Additional costs and damages that may be claimed for online copyright infringment
The copyright owner can ask for compensation for the profit they have lost by your actions. We refer to copyright owner but claims for compensation may also come from an exclusive licensee or solicitor working on behalf of a copyright owner or exclusive licensee.
This page tells you what other costs and damages which the copyright owner can claim or which the court can award, depending on the circumstances of the case.
If a case comes to court it has the discretion to award additional damages after taking into account all the circumstances. For example, damages can be awarded because of the behaviour of the parties before the case went to court and whether or not you both acted reasonably. Additional damages may also be awarded if you have flagrantly infringed or have benefited from the infringement.
If you are asked to pay additional damages you should ask the copyright owner on what basis they claim additional damages and how they have been calculated.
If you only downloaded or uploaded a copyrighted work and no money changed hands, courts are unlikely to consider that you have benefited financially from the infringement. You should therefore reject demands for additional damages on that basis.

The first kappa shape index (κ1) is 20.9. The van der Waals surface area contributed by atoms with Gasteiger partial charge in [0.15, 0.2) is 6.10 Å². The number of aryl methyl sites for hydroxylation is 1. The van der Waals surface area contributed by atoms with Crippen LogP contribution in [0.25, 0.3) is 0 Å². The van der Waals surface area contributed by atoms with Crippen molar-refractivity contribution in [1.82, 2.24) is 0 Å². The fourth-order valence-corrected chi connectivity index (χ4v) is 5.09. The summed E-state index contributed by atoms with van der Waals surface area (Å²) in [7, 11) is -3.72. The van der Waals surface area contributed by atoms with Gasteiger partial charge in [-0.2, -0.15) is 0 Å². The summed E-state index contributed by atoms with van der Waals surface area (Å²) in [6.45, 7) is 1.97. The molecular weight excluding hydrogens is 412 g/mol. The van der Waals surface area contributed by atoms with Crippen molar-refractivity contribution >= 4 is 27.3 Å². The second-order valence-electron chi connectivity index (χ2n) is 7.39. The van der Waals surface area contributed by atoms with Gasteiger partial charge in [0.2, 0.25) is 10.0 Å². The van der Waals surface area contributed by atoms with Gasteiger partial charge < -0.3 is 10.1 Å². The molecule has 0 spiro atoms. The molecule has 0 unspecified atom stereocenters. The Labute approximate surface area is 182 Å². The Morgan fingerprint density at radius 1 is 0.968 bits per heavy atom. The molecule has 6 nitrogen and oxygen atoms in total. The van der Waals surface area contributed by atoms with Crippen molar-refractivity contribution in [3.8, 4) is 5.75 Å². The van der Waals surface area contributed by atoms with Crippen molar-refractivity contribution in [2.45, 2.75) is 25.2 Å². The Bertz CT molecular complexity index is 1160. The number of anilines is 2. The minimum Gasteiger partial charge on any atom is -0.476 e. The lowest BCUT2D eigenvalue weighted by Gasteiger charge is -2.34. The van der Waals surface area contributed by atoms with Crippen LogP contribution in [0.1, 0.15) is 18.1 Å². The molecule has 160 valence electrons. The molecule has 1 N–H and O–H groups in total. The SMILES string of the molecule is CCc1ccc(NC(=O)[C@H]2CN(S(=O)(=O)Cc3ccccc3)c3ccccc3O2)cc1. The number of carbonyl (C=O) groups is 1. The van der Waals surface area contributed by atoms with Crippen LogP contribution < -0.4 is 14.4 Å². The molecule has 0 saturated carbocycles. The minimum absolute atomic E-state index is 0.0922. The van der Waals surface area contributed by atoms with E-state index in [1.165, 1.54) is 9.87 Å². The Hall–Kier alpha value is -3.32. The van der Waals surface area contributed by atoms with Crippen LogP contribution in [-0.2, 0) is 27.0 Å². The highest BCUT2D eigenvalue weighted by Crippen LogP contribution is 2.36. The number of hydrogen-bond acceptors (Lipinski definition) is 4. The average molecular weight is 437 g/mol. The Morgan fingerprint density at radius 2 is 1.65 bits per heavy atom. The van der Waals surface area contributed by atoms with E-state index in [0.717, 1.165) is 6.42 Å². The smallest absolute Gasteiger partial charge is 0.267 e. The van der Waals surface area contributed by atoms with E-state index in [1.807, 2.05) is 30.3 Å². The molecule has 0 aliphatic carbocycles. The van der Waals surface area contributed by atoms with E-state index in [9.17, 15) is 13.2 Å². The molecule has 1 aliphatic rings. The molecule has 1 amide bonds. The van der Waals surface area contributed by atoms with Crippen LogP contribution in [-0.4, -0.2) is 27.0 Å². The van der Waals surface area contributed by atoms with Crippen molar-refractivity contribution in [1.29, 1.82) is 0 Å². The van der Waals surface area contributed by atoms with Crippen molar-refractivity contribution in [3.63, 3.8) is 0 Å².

Damages for flagrant infringements
A flagrant infringement is where you have intentionally infringed copyright. If you used a peer-to-peer filesharing network which is notorious for copyright infringement, such as The Pirate Bay, a court may consider that you knew what you were doing and consider this to be a flagrant infringement.
However, you may have believed at the time that what you were doing was not copyright infringement. Or perhaps you didn't know that you were making copyrighted works available to others to download. For example, if you were using peer-to-peer software you might not have realised it was exposing copyrighted material for download by other people.
If you were unaware of the fact you were committing a copyright infringement, you should explain this to the copyright owner and reject their demands for additional damages for flagrancy. This is because a lack of knowledge about what you were doing can shield you from flagrancy claims.
Claims for costs as part of the settlement
The types of costs a copyright owner can claim, and the amount they can claim, are fixed by the relevant courts to a maximum limit. What costs can be claimed will depend on the type of court action being taken against you.
If you are being taken to court in Scotland for a claim under the simple procedure there are special rules about limits on costs for cases up to £3,000. However even under the procedure used exceptions about the rules on costs can be made.